Erica Bartolina
Personal information
Full nameErica (Boren) Bartolina Fraley
Nationality United States
Born (1980-05-15) May 15, 1980 (age 42)
Corvallis, Oregon
Height1.68 m (5 ft 6 in)
Weight57 kg (126 lb)
Event(s)Pole vault
College teamTexas A&M Aggies[1]
Coached byMike Bartolina[1]
Achievements and titles
Personal best(s)Outdoor: 4.55 m (2008)
Indoor: 4.40 m (2007)

Erica Bartolina (née Boren) (born May 15, 1980 in Corvallis, Oregon) is an American pole vaulter.[2] She set a personal best of 4.55 m by placing third at the 2008 U.S. Olympic Trials in Eugene, Oregon, which guaranteed her a qualifying place for the Olympics.[3]


Bartolina grew up on a sheep farm in Corvallis, Oregon. She lost her eyesight as a baby in a car accident, when a pair of scissors swiped across the dashboard during the collision, causing the injury and limiting her depth perception for life.[4][5] Despite being blind in one eye, Bartolina did not stop her dream of becoming an Olympic athlete. She started her athletic career as a cross-country runner at age fourteen, until she was advised by her high school track coach Joe Fulton to try out for pole vault. Since then, Bartolina developed into one of the top pole vaulters in the state, and earned a full scholarship at Texas A&M University in College Station, Texas, where she won two Big 12 Conference titles, and also, held the distinction of being one of the school's first female pole vaulters.[6]

Bartolina improved her marks in pole vault, when she finished ninth at the U.S. Olympic Trials in 2004, and fourth at the U.S. Indoor Championships in 2005. Shortly after the championships, Bartolina took a year off from pole vault, when she suffered a severe back injury from training at Texas A&M University.[6] In 2008, she came out of recovery from injury, and competed at the U.S. Olympic Trials in Eugene, Oregon, where she successfully cleared a height and set a personal best of 4.55 metres in the women's pole vault. Finishing third from the trials and reaching an A-standard height of 4.45 metres, Bartolina automatically qualified for the Olympics.[3]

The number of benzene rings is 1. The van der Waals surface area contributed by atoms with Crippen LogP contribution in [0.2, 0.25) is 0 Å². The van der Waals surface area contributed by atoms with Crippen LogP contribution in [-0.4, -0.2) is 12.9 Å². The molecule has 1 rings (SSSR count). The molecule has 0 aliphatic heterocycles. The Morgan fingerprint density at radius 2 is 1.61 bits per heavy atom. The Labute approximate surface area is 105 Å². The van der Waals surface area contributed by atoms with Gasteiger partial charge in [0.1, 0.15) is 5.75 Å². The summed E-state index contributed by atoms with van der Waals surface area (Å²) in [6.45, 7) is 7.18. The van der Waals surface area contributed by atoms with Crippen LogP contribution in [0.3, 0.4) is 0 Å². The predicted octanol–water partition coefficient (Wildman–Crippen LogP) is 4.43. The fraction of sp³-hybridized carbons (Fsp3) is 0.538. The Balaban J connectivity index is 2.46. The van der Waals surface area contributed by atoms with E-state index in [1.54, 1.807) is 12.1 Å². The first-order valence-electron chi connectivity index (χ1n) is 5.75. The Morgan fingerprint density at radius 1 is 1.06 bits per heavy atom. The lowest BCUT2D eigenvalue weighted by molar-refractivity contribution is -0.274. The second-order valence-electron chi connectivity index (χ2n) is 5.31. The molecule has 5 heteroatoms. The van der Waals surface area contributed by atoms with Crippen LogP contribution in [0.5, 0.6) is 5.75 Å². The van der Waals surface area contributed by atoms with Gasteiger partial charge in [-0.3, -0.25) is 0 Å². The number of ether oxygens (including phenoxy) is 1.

At the 2008 Summer Olympics in Beijing, Bartolina competed as a member of the U.S. track and field team in the women's pole vault, along with her teammates April Steiner Bennett, and Jennifer Stuczynski, who eventually won the silver medal in the final. Unfortunately, she failed to clear a height of 4.30 metres in the preliminary rounds, after three unsuccessive attempts.[7][8]

Bartolina currently resides in Hammond, Louisiana and is the owner of "The Louisiana Pole Vault Compound", a pole vault training facility. She coached high school athlete Devin King to a personal best height of 5.50m (18'0.5") at the 2014 World Junior Championships, and the high school indoor record of 5.45m (17'10.5"). In 2014, Bartolina married Doug Fraley, coach and former pole vaulter.[6]


  1. ^ a b c "USATF – Erica Bartolina". USA Track & Field. Retrieved January 7, 2013.
  2. ^ Evans, Hilary; Gjerde, Arild; Heijmans, Jeroen; Mallon, Bill; et al. "Erica Bartolina". Olympics at Sports Reference LLC. Archived from the original on April 18, 2020. Retrieved January 7, 2013.
  3. ^ a b Dunaway, James (July 7, 2008). "Stuczynski soars to 4.92m Area Record after 4.60 scare – US Olympic Trials, Final Day". IAAF. Retrieved January 7, 2013.
  4. ^ Lenz, John (December 11, 2008). "Bartolina's 'secret' sure to inspire Games". Hammond Star. Archived from the original on February 16, 2013. Retrieved January 7, 2013.
  5. ^ Stroup, Matt (July 9, 2008). "The things you'll see". NBC Olympics. Archived from the original on July 31, 2012. Retrieved January 7, 2013.
  6. ^ a b c Spain, Kevin (August 4, 2008). "Erica Bartolina an Olympian in pole vault". The Times-Piscayune. NOLA. Archived from the original on October 22, 2015. Retrieved January 7, 2013.
  7. ^ "Women's Pole Vault Qualification". NBC Olympics. Archived from the original on July 30, 2012. Retrieved January 7, 2013.
  8. ^ Goe, Ken (August 15, 2008). "Erica Bartolina fails to advance in the women's pole vault". The Oregonian. Oregon Live. Retrieved January 7, 2013.